During a retreat in April 2011, Baker pitched his idea of a traveling Wall of Honor, designed as a tool for remembrance, reflection and respect for those men and women who cherished liberty and loved freedom enough to serve. Penn- Well began soliciting nominations in August 2011 to populate the inaugural wall. The call was for military service personnel (past and present) from any country's military.
"We opened it up to anybody who has served and has a connection to the electric power industry," Baker says. "We wanted it to be inclusive of as many people as possible."
With more than 130 names submitted by people in the power industry, the Wall of Honor, which stands 8 feet tall by nearly 10 feet wide, was unveiled at December 2011's POWER-GEN International event in Las Vegas. The wall will travel to other PennWell events and make a stop at HydroVision International in Louisville, Ky., on July 17-20.
While the Wall of Honor is not unique in terms of military memorials, it does have the distinction of recognizing a select group in a select market. Included on the wall, which is scalable to expand as more names are submitted, are the honoree's branch of service, rank, division of service and tours of duty. The names range from Adam Vogel, a captain in the U.S. Air Force with tours in Libya and Afghanistan to Jimmy Agrios, a flight lieutenant in the Royal Canadian Air Force during World War II.
Dr. James Stevenson, a representative from Project Mercury, the first human spaceflight program of the U.S., also made the list. The program, which included 20 unmanned launches followed by two suborbital and four orbital flights with astronaut pilots, ran from 1959 to 1963. "I thought the fact we had someone from the space program was fabulous," Baker adds.
All of this is taking place as U.S. soldiers withdraw from Iraq after more than 10 years of conflict. Nearly 100,000 service members remain in Afghanistan but are scheduled to return home by the end of 2014. International forces have already begun transferring security responsibilities to Afghan counterparts.
How veterans are treated differs by geographic location, with some being openly supported and others being outright ignored. In the United Kingdom, red or white poppies are worn on lapels during Remembrance Day. After World War II, it became a tradition in Russia for couples to visit a military cemetery on their wedding day. And in France, vets can usually expect people to give up their seats on crowded buses.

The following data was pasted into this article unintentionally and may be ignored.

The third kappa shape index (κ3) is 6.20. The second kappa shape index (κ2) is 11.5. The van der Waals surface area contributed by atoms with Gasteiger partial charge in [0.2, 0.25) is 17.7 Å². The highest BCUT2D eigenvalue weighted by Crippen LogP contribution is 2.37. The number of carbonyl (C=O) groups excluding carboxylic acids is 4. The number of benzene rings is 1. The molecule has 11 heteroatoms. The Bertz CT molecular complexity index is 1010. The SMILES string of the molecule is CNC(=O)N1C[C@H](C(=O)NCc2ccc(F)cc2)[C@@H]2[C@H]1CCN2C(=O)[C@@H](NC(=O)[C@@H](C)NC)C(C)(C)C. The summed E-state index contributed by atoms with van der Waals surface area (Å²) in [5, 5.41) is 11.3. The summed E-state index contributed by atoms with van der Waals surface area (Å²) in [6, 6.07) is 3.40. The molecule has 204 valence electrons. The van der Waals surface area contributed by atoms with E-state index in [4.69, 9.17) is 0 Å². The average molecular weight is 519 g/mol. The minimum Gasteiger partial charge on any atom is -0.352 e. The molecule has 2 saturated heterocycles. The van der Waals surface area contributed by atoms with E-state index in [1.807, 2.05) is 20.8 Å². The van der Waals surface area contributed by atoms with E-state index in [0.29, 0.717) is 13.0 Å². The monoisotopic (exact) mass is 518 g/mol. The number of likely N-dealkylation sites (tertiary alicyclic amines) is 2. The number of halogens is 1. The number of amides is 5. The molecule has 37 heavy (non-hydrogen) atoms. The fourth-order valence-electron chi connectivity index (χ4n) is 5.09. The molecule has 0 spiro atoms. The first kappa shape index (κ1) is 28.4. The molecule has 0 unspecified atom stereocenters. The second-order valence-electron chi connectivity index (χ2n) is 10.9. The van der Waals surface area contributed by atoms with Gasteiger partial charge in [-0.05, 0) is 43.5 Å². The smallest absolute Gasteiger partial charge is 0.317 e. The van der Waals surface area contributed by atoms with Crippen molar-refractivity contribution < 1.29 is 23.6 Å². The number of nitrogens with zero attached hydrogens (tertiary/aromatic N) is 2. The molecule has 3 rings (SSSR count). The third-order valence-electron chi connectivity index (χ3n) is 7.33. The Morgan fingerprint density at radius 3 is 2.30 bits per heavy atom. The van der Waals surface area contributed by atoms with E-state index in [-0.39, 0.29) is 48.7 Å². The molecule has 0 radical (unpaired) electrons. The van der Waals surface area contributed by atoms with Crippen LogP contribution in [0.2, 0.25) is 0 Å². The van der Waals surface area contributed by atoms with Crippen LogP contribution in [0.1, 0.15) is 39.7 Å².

"What PennWell is doing is very important," says Krout, an artist who creates and mails more than 900 holiday cards honoring veterans each Memorial Day, Veteran's Day, Easter and Christmas. "All the military personnel who are coming back from Iraq and Afghanistan are getting the honors they rightfully deserve. But there are many of our veterans who didn't get treated the same. So any time those people get honored, I think it's great."
As did those who stopped by the wall in Las Vegas. The companies exhibiting in the vicinity of the wall were constantly asked for the back story.
"When you do something like this, you don't know how it will be received," Baker says. "Sometimes it's like grabbing smoke. But we were very pleased at the feedback and the overwhelming positive response. "
The wall could just be the first in a line of future initiatives PennWell plans to roll out in the ongoing military veteran campaign. Since POWER-GEN, Penn-Well has received nearly 60 additional names to add to the wall. Plans call for a larger wall to be created in 2012, as well as offshoots including possible association with Blue Star Mothers of America Inc. and foreign agencies. Blue Star Mothers was formed during World War II to provide support for mothers who had sons or daughters in active service.
"It makes me very humble when I think of all these men and women," Krout says. "That is why I feel the heroes are not athletes or movie stars. True heroes are the veterans."
PennWell is continuing to accept names for future editions of the Wall of Honor. To nominate a veteran, visit the HydroVision website: www.hydroevent.com/index/wall-of_honor.html.
At the time this article was written, Chris Greer was associate editor of Hydro Review and HRW-Hydro Review Worldwide. Graphics in this article were created by Clyde Krout, president, Hydro Consulting & Maintenance Services, Inc.